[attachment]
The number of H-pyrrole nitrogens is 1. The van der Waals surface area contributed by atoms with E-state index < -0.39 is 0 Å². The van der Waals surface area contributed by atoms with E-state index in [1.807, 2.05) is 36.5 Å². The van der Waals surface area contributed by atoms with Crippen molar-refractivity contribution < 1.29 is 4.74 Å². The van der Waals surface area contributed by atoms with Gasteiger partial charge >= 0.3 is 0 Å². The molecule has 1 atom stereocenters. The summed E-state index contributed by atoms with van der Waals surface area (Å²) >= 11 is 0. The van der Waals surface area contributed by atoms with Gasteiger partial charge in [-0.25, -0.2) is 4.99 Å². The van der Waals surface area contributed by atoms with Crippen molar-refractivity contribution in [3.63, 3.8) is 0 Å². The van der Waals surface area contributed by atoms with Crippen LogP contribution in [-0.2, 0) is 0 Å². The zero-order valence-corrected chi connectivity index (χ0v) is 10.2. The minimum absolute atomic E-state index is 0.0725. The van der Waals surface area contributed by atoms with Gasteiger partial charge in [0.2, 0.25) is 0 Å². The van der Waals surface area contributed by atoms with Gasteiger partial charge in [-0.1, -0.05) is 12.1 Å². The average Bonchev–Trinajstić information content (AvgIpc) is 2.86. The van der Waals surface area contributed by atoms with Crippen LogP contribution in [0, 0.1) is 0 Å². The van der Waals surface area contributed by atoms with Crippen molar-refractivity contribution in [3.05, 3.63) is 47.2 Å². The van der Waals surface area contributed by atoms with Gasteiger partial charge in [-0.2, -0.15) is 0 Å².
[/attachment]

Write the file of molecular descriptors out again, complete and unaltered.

The number of H-pyrrole nitrogens is 1. The van der Waals surface area contributed by atoms with E-state index < -0.39 is 0 Å². The van der Waals surface area contributed by atoms with E-state index in [1.807, 2.05) is 36.5 Å². The van der Waals surface area contributed by atoms with Crippen molar-refractivity contribution < 1.29 is 4.74 Å². The van der Waals surface area contributed by atoms with Gasteiger partial charge >= 0.3 is 0 Å². The molecule has 1 atom stereocenters. The summed E-state index contributed by atoms with van der Waals surface area (Å²) >= 11 is 0. The van der Waals surface area contributed by atoms with Gasteiger partial charge in [-0.25, -0.2) is 4.99 Å². The van der Waals surface area contributed by atoms with Crippen molar-refractivity contribution in [3.63, 3.8) is 0 Å². The van der Waals surface area contributed by atoms with Crippen LogP contribution in [-0.2, 0) is 0 Å². The zero-order valence-corrected chi connectivity index (χ0v) is 10.2. The minimum absolute atomic E-state index is 0.0725. The van der Waals surface area contributed by atoms with Gasteiger partial charge in [0.2, 0.25) is 0 Å². The van der Waals surface area contributed by atoms with Gasteiger partial charge in [-0.1, -0.05) is 12.1 Å². The average Bonchev–Trinajstić information content (AvgIpc) is 2.86. The van der Waals surface area contributed by atoms with Crippen LogP contribution in [0, 0.1) is 0 Å². The van der Waals surface area contributed by atoms with Crippen molar-refractivity contribution in [3.05, 3.63) is 47.2 Å². The van der Waals surface area contributed by atoms with Gasteiger partial charge in [-0.2, -0.15) is 0 Å².